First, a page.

Since There Is No Need to
Pretend That We Do Not Do So
Carlos Cardoso Aveline
Judging is that which we do before making decisions. Every decision is based on some sort of judgement. It is therefore no use to pretend we do not judge people or situations. We do that all the time.
However, the idea of judging includes the duty of being just and fair. It provides us with the opportunity of paying attention to facts, a practice which is most beneficial - in the first place - to ourselves.
One must observe the various aspects of reality, before making a correct judgement. One’s viewpoint should be open to the acceptance of new facts.
Reality is dynamic. It often surprises people, and it uses to defeat those who consistently refuse to look at the facts before them, or love convenience and comfort more than truth and sincerity.
We will make mistakes in judging situations and people. We can learn from our defeats. In that sense, our failings may constitute an immense treasure.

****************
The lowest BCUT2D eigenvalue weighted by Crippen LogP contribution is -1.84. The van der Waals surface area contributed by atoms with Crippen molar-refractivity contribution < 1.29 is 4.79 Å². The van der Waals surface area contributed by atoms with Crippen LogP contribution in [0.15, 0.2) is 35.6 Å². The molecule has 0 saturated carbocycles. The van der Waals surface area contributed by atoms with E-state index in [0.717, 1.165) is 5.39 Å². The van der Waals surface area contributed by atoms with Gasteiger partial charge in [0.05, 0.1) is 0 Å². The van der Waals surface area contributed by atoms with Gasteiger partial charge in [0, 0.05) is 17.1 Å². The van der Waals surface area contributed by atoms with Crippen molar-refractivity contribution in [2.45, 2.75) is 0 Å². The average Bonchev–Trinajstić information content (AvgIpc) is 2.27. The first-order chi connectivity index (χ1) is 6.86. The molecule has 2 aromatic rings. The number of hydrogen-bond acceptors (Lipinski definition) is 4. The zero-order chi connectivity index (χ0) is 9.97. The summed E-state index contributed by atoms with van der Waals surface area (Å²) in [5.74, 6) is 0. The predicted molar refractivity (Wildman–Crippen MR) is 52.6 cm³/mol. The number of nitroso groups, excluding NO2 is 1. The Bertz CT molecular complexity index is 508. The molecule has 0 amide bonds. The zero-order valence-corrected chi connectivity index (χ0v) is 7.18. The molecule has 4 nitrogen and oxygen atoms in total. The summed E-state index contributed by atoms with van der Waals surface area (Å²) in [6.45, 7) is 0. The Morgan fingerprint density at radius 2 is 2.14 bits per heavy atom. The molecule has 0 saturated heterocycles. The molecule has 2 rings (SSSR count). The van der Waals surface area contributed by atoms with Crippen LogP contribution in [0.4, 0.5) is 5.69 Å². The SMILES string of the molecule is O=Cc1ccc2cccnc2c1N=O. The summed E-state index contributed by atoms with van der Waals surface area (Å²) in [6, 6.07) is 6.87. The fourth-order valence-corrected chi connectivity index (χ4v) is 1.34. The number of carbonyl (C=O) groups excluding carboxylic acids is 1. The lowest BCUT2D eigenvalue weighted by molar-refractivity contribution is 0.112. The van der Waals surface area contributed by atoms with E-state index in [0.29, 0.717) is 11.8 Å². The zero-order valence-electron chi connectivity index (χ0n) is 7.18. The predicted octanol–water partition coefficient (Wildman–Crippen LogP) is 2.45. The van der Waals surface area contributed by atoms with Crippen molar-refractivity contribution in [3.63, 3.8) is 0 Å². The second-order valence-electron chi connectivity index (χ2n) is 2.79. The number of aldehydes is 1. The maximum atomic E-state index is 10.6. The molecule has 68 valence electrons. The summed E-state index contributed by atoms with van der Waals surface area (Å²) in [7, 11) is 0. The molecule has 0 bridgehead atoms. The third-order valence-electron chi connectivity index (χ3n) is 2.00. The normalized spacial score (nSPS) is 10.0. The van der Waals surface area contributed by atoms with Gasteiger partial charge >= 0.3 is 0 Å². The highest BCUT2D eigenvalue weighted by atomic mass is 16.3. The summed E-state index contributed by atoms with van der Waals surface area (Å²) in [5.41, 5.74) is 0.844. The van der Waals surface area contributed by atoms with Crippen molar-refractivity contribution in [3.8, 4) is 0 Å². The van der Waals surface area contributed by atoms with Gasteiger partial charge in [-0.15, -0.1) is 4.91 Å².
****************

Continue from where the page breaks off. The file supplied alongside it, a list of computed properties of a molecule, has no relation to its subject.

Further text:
Correct judgements are made where there is a feeling of individual responsibility. We need the courage to honestly look at our mistakes and the mistakes of others, and a determination to do our best at every occasion.
The ability to go beyond moral relativism is unavoidable if we want to obtain real progress along the road to wisdom.
Making enduring decisions as to what is right and what is wrong provides us with an accurate sense of reality. Washing one’s hands of ethical issues is a dirty thing to do. He who refuses to judge in firm and transparent ways confesses his blindness and irresponsibility before Karma.
One must say “no” to the opposite of ethics and justice, if one has a feeling of respect for the idea of universal brotherhood and aims at the good of mankind.
An initial version of the above article was published in the September 2013 edition of “The Aquarian Theosophist”.
On the role of the esoteric movement in the ethical awakening of mankind during the 21st century, see the book “The Fire and Light of Theosophical Literature”, by Carlos Cardoso Aveline.
Published in 2013 by The Aquarian Theosophist, the volume has 255 pages and can be obtained through Amazon Books.